VICE SOCIETY – Harrogate Crime Writing Festival

Chaired by author and journalist SJ Parrish, this panel was set to discuss the depiction of sex and violence in crime fiction and whether it is an exploitation of those who have already been exploited.

The panel was made up of authors James McCreet, Val McDermid, Adam Creed and former senior police officer and the inspiration for Prime Suspect’s Jane Tennyson, Jackie Malton.

Jackie kicked off by saying that part of a detective’s strategy is to feed the media, the Jill Dando case being a good example – but it can lead to multiple inputs and things to follow up on. Personally her crime fiction preferences are for more psychological thrillers with her favourite being Val McDermid’s ‘The Mermaids Singing’.

Adam Creed said that in his own books he tends to use a reoccurring theme; people taking the law into their own hands.

Val MCDermid then asked if, as a group, they should be known as ‘Depravity R Us?’ and commented that they all deal with two very powerful forces in their books, lust and love.

James McCreet spoke of vice in Victorian times and that society as a whole was worried that prostitution would affect, contaminate and eventually destroy society. When asked if he though that the historical setting of his books enabled him to distance himself he agreed that it did but added that crime fiction does provide all writers with the vicarious distance needed.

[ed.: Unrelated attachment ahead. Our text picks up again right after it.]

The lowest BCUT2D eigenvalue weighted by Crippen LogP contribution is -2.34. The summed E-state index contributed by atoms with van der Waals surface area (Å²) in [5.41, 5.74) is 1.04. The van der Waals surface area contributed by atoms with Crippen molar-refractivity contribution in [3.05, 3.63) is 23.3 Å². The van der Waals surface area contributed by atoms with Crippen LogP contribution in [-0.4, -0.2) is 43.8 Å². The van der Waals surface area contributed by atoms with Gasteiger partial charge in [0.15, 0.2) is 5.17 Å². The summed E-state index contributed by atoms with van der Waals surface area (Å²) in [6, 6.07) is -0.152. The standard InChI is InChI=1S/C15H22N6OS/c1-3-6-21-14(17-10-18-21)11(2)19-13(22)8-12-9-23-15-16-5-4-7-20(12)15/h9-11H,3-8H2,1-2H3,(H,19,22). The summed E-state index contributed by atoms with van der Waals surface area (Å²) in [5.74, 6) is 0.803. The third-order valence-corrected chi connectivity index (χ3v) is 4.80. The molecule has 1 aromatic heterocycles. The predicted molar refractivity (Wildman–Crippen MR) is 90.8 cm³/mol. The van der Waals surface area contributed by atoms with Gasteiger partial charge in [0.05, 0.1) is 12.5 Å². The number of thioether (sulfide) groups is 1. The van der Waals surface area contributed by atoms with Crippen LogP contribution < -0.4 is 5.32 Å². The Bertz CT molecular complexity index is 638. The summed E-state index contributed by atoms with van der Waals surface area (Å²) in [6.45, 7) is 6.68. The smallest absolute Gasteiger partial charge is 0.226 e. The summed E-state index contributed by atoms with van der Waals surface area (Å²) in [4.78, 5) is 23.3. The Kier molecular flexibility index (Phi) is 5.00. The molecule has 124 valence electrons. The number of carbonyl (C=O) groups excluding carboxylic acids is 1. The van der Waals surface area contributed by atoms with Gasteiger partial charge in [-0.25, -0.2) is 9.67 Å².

Jackie Malton spoke candidly about her own drink addiction – she now works as a therapist and addiction counsellor in prison and it was quite a strange experience to hear the woman who inspired the hard drinking copper Jane Tennyson on tv talking of her own battles. The fact that she was former ‘flying squad’ does gain her a lot of respect with inmates though.

An interesting point raised by Val McDermid was whether as a society we have in fact created crimes, such as the desire to have items of personal property has led to the desire in others to want to steal it. Certainly in the case of items such as mobile phones this could be strongly argued. She went on to express anger at the growth of Eastern Europeans as the villains and the prostitutes in so many recent novels – a very current racism that seems to have sprung up. Val said that she often wishes that the world of crime fiction was much further removed from the real world violence that we now see so much of (she cited the news that very week of the nurse killing patients through saline drips).

The conversation then turned to gender and violence against women in crime novels with Val saying that women grow up with the worry and fear of being victims because they have grown up in a world that constantly warns them.

James McCreet said that crime fiction is, in a way, like a sexual tension, with red herrings along the way until finally you reach the ‘big pay off’ at the end.

And the session closed with Val commenting on the times when the writing and real life just get a little too close for comfort. She once had a stalker write to her to say he was ‘crap at it, but just read a Kate Brannigan, and when I get out I’m gonna get it right!’


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Filed under Theakston's Old Peculier Crime Writing Festival Harrogate 2011

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